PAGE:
Each day for five days, a different writer from TheStreet.com will make the case for why one of five prime culprits—the banks, Congress, irresponsible home buyers, the Federal Reserve or the rating agencies—is most to blame for the credit crisis and ensuing economic meltdown.
The financial crisis has been caused by failures at every level of the economic spectrum, from foolhardy consumers to greedy Wall Street bankers to suspiciously blind ratings agencies and a Federal Reserve that only noticed a bubble after it had burst.
However, the legislators in charge of overseeing the housing and financial markets—and whose predecessors created the Fed and its mandate in 1913—were most responsible.
Instead of dousing the fire, lawmakers and their regulatory agencies kept adding fuel by championing policies they now bash as economically flawed. They also reaped donations from the financial firms who profited mightily from those policies, the same firms that are now receiving hundreds of billions of taxpayer dollars to prevent their collapse.
All of this comes at the cost of jobs, household wealth and higher taxes for voters who handed these legislative hypocrites the reins.
Today, members of Congress pillory regulators and the CEOs of big fallen financial firms. But their protestations of anger, shock and ignorance sound hollow when compared with statements from just a few years ago during the housing boom.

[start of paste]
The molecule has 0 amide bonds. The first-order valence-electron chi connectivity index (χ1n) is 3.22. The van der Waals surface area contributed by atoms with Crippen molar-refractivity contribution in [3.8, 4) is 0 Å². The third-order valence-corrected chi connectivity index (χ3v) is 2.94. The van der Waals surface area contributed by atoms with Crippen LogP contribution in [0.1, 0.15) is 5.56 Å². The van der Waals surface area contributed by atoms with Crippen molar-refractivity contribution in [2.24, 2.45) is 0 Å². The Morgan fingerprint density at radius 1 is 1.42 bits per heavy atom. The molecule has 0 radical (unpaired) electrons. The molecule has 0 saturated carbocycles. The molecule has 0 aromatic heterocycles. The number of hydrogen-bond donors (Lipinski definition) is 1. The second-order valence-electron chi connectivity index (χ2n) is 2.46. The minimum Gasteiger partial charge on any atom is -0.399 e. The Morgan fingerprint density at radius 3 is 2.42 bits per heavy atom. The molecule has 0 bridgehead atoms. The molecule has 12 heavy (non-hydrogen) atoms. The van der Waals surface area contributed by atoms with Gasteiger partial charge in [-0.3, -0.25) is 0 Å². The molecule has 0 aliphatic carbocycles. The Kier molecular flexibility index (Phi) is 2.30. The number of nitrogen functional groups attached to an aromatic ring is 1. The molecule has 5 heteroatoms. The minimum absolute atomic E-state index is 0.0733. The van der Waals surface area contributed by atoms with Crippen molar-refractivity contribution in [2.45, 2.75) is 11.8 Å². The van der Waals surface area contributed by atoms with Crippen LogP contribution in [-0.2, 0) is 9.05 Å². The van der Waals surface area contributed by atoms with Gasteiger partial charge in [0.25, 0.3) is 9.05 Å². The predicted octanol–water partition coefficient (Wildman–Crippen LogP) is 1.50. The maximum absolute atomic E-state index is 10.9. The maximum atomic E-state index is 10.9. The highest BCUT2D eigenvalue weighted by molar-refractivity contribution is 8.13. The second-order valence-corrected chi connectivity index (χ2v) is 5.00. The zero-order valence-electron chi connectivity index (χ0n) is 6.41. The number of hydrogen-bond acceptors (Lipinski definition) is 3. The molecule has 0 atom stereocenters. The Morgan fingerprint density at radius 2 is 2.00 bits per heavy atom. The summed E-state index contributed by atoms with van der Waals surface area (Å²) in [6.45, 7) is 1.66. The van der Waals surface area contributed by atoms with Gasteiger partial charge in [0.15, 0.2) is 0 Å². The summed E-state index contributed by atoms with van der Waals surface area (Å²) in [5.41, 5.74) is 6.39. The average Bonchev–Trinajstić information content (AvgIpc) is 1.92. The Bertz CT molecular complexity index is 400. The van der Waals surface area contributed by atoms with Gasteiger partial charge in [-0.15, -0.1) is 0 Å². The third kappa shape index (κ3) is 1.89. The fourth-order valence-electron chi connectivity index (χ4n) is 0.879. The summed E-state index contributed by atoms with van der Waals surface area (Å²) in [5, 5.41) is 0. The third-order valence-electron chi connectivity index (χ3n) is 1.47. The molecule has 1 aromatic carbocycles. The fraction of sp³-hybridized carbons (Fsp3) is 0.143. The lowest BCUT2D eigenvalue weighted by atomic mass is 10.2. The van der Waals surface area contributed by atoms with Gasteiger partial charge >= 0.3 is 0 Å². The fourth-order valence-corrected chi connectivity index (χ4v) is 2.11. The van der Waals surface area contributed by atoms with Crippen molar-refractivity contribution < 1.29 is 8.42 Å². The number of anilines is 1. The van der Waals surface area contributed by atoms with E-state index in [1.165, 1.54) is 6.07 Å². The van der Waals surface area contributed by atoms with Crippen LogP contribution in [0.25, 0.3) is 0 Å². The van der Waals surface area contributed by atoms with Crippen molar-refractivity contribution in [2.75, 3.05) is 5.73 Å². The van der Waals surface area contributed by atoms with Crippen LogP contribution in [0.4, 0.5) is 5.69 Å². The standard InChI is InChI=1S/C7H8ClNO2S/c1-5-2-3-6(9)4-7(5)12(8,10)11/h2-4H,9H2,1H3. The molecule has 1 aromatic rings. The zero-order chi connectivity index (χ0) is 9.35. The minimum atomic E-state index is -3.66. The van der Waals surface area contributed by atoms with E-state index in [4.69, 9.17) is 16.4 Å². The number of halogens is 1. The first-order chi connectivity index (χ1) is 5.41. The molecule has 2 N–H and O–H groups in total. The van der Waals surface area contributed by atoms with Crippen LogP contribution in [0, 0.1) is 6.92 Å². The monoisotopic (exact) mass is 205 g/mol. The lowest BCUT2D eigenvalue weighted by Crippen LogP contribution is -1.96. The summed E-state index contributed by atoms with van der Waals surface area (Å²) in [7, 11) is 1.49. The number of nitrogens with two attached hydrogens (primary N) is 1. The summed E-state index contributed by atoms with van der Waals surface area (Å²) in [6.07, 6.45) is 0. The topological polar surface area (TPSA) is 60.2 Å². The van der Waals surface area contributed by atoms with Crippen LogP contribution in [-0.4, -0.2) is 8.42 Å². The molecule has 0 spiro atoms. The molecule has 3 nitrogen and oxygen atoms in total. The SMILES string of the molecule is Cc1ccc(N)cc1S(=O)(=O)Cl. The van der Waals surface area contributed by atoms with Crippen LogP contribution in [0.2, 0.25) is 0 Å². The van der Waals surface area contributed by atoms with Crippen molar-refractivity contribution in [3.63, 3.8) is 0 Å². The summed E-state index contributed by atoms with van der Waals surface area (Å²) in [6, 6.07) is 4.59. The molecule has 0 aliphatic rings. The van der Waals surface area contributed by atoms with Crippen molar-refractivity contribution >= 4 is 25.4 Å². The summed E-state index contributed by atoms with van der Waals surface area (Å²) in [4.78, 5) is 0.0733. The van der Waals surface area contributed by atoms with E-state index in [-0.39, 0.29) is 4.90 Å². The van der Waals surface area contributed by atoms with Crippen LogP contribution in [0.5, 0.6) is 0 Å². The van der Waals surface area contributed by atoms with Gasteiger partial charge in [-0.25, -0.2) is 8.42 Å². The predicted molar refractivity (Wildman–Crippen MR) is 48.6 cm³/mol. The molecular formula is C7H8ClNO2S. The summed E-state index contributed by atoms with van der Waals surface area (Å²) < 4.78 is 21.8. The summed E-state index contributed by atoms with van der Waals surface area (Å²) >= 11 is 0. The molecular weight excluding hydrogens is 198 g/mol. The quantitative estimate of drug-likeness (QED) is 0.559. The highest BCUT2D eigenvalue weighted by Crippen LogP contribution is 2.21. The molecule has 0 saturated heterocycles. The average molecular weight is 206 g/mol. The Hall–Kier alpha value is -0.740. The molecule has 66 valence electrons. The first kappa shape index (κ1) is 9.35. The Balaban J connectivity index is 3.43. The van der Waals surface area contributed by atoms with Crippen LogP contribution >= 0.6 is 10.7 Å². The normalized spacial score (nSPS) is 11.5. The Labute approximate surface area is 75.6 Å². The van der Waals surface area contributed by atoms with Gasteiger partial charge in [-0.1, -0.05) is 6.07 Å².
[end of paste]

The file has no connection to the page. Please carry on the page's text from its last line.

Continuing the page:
For instance, Rep. Barney Frank (D-Mass.), chairman of the House Financial Services Committee since 2007, characterized Fannie Mae (FNM) (Stock Quote: FNM) and Freddie Ma c (FRE) (Stock Quote: FRE) as "fundamentally sound financially" at a hearing in September 2003, as the two entities went through major accounting scandals. Frank also said he didn't want "the same kind of focus on safety and soundness" on Fannie and Freddie as other financial firms and preferred to "roll the dice a little bit more" to support subsidized housing.
Those statements came about two months before the government launched massive bailouts for the firms to avoid their collapse from souring mortgage debt. Apparently, while Congress was pushing subsidizing housing and expanded homeownership, it didn't bother to ensure that those homeowners could afford their homes, that lenders were engaging in safe practices, or that the Federal Reserve's ambitions were in line with sound economic policy.
During one House Financial Services Committee hearing last month, Rep. Maxine Waters (D-Calif.) launched into an antagonistically absurd string of questions at eight top bank CEOs. Those queries included one about ominous-sounding offshore "loss-mitigation departments" at Bank of America, commonplace interest rate hikes on credit-cards and a characterization of the CEOs as "captains of the universe."
He's not the only one.
Over the past two election cycles—which included the height and the downfall of the housing market, financial market and the economy—members of the House Financial Services Committee and Senate Banking Committee received over $408 million in campaign donations from financial, insurance and real-estate firms, according to OpenSecrets.org. That figure represents nearly 30% of contributions from any one sector, with legal contributions a distant second at $40.7 million, or 10%.
But, the bottom line is, who was supposed to be batting down those carrots with a giant stick? Lawmakers and their enforcement agencies. And who was funding the lawmakers? The very firms they should have been batting down.